This is the schedule for the summer 2018 mathematics graduate studentrun minicourses at UT Austin.
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Topic  Speaker(s)  Dates  Time and Location  Abstract  Notes 

Generalised (Cohomology, Orientation, Characteristic Classes)  Riccardo Pedrotti  May 1518  11am12pm RLM 10.176 

Abstract. I plan on generalising a bunch of concepts that are fairly standard in standard (co)homology, like what does it mean for a manifold to be oriented, the Thom isomorphism and characteristic numbers for a manifold to the setting of generalised cohomology theories. The class officially start on Tuesday (5/15), but on Monday (5/14) I plan on revising some concepts about spectra since we will use them a lot. This review of spectra is gonna be very concrete: a bunch of definition that we need, some examples and very few proof/constructions. I just want you to know what are they and the main definitions (like: what is the fundamental group of a spectrum, what is a ring spectrum, what is the homology theory defined by a spectrum…) Let me know if you are interested so we can schedule a meeting on Monday. I will use some spectral sequences tools and I plan on dedicating Tuesday afternoon to them. I’m aware that one cannot pretend to learn sseq in one hour, but I’ll try to do all the computations and if needed I’m more than happy to schedule additional afternoon meetings to work out some examples/details. Again, just let me know. REFERENCES: I will mainly base my class on Kochman’s book: Bordism, Stable Homotopy and Adams Spectral Sequences, while the introduction to spectra is taken from Rudyak’s On Thom spectra, Orientability, and Cobordism.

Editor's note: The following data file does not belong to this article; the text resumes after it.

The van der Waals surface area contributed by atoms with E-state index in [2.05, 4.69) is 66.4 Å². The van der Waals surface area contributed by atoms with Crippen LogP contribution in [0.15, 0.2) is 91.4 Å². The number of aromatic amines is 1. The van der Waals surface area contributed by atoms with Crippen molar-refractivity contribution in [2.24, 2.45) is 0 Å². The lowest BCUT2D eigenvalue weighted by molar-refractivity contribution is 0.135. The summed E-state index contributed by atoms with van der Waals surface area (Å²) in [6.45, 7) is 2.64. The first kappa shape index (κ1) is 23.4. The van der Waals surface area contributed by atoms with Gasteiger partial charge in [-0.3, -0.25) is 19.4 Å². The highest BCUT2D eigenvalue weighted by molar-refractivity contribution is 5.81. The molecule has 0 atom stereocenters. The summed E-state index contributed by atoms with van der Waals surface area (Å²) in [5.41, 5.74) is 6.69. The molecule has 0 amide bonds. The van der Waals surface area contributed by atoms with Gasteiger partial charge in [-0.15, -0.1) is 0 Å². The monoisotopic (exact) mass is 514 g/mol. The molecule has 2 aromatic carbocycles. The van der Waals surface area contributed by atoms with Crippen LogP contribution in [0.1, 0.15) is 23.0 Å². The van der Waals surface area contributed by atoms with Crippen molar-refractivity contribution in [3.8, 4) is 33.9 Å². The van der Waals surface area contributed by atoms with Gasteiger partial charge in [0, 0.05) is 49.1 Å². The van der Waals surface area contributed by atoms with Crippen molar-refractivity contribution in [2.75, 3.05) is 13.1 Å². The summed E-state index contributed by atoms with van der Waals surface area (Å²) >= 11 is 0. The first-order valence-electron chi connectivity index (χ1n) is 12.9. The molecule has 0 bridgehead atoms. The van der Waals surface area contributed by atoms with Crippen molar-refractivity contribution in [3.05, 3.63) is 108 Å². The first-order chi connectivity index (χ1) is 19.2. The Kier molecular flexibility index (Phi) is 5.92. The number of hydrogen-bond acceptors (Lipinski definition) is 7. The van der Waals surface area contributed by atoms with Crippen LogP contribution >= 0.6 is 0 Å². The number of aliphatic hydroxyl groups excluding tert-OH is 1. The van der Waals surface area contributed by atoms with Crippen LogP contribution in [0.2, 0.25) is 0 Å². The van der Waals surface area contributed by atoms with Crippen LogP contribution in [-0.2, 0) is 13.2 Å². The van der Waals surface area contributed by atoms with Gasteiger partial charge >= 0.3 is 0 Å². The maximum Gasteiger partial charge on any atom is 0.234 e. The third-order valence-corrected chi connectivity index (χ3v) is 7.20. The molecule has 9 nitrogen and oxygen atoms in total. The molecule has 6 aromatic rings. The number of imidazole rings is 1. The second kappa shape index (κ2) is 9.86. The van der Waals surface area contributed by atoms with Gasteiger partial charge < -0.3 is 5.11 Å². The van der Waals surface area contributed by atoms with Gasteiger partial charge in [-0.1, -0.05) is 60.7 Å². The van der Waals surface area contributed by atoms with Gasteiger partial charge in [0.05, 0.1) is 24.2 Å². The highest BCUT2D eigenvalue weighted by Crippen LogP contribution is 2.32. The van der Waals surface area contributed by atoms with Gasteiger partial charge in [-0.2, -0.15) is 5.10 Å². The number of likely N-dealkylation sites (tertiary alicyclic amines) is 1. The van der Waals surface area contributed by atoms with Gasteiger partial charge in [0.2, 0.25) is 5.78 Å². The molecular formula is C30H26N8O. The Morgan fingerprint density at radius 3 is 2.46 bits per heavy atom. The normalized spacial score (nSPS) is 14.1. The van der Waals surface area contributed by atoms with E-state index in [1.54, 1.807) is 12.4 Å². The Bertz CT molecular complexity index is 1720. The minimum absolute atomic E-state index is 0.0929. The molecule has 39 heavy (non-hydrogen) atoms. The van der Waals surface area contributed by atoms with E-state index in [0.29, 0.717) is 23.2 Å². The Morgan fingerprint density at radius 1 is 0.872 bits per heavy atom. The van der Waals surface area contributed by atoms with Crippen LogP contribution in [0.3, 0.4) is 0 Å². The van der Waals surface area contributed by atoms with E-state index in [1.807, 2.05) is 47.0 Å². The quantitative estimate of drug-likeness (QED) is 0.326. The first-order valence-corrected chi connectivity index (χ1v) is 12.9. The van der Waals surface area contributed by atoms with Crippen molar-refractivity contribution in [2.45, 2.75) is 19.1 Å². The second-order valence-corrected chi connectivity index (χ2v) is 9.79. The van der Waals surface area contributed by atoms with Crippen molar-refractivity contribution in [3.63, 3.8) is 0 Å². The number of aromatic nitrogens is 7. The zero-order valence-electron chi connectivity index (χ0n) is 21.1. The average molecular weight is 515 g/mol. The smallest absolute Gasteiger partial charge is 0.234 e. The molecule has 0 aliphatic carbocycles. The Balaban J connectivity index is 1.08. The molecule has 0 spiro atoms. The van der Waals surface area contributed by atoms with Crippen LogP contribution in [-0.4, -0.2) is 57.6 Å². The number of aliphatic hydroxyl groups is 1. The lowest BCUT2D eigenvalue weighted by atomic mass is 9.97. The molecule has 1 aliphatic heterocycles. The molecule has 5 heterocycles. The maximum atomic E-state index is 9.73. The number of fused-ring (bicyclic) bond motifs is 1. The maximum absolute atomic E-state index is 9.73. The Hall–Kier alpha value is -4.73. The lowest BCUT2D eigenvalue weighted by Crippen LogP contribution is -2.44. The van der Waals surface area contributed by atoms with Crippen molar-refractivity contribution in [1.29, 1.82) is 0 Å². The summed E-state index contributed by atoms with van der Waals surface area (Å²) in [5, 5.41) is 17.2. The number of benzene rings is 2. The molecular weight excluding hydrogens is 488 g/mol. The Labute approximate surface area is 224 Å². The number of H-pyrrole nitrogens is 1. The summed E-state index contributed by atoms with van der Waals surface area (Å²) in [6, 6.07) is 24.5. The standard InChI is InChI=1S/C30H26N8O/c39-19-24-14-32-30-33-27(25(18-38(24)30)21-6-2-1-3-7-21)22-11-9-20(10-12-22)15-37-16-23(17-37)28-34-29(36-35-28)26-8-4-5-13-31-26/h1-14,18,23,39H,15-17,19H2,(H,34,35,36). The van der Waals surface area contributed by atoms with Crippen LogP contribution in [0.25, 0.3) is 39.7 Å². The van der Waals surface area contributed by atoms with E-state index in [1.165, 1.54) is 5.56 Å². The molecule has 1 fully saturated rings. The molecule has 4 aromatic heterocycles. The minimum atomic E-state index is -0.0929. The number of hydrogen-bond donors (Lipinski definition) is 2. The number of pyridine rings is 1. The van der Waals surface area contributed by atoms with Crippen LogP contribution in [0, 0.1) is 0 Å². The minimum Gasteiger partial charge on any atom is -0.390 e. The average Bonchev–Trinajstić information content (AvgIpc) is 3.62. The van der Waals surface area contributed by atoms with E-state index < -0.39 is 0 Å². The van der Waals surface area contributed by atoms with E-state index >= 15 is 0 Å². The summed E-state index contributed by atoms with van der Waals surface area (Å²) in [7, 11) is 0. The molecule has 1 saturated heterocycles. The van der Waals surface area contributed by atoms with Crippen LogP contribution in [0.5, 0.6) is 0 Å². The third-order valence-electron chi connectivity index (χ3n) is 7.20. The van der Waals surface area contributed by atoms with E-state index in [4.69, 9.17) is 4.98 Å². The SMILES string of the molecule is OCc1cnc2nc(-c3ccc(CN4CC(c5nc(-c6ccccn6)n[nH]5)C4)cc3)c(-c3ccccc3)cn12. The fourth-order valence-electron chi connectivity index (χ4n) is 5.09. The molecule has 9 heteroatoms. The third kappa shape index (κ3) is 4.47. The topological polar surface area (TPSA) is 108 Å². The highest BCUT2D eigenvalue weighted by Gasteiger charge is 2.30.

Characteristic Classes  Arun Debray  May 2125  11am12pm, 12pm RLM 10.176 

Abstract. An introduction focused on computing and applying characteristic classes. Covering StiefelWhitney, Chern, Pontrjagin, and Wu classes. There will be a problem session in the afternoon. 

The LippmanSchwinger Equation  Michael Hott  May 2125  23pm RLM 10.176 

Abstract. When describing scattering of Quanta, we want to assign a scattering amplitude for different physical regimes. The LippmanSchwinger equations do the job. 

PDEs on Manifolds  Michael Hott, Max Stolarski, Dan Weser (Reading Seminar)  May 2425, 2830  1011am RLM 10.176 

Abstract. This course runs ThursdayWednesday. We will start with an introduction to Riemannian geometry and then cover some topics in geometric analysis. We will use a reading course style and take turns presenting material. We might meet twice per day at the beginning to quickly cover the background material in Riemannian geometry, but anyone who is wellversed in this material is free to skip it. If you plan to attend, please email Dan Weser, and he will send you the course materials and have you fill out a signup sheet for presenting topics. Here is an idea of the material to be covered: